Oral Presentation Science Protecting Plant Health 2017

The Impact of Global Regulations under the Montreal Protocol on Soilborne Disease Control, Biosecurity and the Climate (4574)

Ian Porter 1
  1. LaTrobe University, Bundoora, VIC, Australia

Phase out of 95% of the key ozone depleting chemicals, including methyl bromide (MB), under the Montreal Protocol has been the greatest present day success for the environment and  mankind. Additionally, last year after 7 years of debate, the Kigali amendment was ratified bringing in stepwise reductions for HFCs which means one third of anthropogenic effects on the climate will be avoided. The key success to date has been the reported phase out of 98% of MB for controlled uses which has led to 35% of the present ozone layer recovery. It has also had a huge impact on plant pathology and contributed to a major rethink of control methods for soil borne pathogens and weeds in a huge number of horticultural sectors. Approximately 80% of the 75,000t of MB used worldwide was for soil disinfestation for control of a wide range of soilborne pathogens and weeds.  Since then, most sectors in countries globally have moved to other chemical methods, but also some more sustainable solutions.  Key chemical alternatives being used today are generally old products applied with new methods i.e. 1,3-dichloropropene, chloropicrin and metham sodium either applied alone, as mixtures or as sequential applications, however they are subject to increasing regulations and bans, e.g. new VOC regulations, increased buffer zones, township caps, etc. and their future is questioned.  Several new products, dimethyl disulphide and ethane dinitrile are proving effective, whilst others have failed to gain acceptance, viz; furfural, Na azide, propargyl bromide and propylene oxide. More sustainable solutions include grafting, plant resistance and soilless culture, although the use of disease suppression is still a major challenge for plant pathologists. Some industries unfortunately are now faced with increased pressure from specific diseases, eg. Macrophomina on strawberry fruit, Nacobbus nematode on tomatoes.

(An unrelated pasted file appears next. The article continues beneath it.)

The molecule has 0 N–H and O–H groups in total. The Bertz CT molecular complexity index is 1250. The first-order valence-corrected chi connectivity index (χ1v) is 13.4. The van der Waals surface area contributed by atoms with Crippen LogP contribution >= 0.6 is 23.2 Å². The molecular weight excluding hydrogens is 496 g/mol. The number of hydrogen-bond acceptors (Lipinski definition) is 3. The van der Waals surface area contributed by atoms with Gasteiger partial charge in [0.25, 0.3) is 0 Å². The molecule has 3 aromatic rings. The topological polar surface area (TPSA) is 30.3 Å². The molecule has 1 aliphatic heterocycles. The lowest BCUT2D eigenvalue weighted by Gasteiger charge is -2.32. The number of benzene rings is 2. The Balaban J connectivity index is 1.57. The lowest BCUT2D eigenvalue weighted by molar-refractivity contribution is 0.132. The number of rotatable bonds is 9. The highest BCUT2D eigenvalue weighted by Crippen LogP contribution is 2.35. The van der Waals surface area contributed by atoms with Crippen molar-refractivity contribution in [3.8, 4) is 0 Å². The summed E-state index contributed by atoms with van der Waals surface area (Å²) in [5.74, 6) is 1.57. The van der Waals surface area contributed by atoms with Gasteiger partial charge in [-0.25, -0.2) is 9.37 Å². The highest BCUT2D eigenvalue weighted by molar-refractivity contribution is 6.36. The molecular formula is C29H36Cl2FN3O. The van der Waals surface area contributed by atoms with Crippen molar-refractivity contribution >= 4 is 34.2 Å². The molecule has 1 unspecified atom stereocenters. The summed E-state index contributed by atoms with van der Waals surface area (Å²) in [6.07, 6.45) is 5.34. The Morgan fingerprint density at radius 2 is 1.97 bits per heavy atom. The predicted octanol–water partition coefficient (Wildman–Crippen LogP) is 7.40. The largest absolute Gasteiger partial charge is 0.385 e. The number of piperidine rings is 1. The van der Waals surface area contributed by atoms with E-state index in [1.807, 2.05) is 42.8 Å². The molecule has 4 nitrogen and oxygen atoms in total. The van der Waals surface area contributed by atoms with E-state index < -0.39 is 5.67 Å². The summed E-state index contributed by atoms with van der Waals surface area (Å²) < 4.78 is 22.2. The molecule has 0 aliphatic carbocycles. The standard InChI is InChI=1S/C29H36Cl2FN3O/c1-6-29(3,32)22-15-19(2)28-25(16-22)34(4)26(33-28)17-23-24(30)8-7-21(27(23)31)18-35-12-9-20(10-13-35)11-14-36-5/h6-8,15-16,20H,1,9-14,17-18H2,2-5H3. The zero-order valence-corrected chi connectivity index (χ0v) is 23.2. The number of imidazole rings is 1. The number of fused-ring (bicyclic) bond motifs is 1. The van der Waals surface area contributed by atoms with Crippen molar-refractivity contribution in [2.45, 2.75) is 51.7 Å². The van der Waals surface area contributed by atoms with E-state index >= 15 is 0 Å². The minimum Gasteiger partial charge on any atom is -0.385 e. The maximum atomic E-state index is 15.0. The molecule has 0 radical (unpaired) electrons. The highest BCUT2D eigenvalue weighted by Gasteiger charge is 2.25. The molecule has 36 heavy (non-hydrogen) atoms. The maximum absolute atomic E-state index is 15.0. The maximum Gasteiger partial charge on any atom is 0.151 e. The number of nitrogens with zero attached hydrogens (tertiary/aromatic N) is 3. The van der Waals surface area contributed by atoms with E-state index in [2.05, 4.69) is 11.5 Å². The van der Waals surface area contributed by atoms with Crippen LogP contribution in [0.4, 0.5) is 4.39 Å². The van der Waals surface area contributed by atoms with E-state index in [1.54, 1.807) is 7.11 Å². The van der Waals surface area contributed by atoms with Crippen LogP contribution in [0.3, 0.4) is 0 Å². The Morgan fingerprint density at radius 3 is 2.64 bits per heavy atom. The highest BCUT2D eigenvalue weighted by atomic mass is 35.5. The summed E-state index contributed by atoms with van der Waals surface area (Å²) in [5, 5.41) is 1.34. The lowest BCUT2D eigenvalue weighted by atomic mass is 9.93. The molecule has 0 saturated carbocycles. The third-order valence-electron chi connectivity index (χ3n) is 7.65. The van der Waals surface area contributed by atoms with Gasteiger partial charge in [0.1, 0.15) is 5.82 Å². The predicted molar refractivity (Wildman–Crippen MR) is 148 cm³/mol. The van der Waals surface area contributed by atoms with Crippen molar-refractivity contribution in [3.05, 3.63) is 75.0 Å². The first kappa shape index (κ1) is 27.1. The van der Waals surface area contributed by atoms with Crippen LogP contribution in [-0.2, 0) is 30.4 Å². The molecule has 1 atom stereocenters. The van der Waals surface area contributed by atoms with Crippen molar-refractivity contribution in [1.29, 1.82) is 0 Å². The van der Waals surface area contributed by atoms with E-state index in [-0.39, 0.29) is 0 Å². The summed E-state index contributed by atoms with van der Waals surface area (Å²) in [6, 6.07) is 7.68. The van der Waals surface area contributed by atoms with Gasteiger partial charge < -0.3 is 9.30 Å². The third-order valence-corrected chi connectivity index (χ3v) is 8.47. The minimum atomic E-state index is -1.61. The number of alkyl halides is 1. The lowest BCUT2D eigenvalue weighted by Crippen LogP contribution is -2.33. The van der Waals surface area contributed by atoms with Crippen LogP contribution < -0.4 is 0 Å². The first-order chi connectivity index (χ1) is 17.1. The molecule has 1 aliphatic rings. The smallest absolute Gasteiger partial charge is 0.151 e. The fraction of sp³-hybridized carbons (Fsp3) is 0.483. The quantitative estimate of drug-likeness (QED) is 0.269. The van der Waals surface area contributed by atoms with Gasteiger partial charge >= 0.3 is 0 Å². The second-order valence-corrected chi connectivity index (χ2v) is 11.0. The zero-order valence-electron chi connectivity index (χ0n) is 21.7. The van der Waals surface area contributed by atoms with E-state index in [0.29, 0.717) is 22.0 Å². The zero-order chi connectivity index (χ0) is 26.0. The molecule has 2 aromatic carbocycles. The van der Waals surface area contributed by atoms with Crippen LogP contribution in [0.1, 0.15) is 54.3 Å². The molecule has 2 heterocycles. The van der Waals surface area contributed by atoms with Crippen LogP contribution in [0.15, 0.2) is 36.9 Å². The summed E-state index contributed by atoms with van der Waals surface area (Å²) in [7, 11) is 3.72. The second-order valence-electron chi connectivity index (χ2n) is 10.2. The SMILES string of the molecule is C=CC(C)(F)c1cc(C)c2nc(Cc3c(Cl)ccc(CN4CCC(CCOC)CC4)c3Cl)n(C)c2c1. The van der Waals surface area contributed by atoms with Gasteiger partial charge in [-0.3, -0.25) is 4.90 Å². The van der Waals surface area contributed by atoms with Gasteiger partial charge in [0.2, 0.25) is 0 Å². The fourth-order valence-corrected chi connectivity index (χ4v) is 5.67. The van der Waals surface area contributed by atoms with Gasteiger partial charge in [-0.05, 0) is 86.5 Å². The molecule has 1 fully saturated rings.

Approximately 10,000 t of MB are stilled used for Quarantine and Preshipment uses which are exempt from phase out under the Montreal Protocol owing to countries concerns over global trade, phytosanitary issues and the need to maintain national biosecurity.  The impact of the these regulations on MB will be discussed.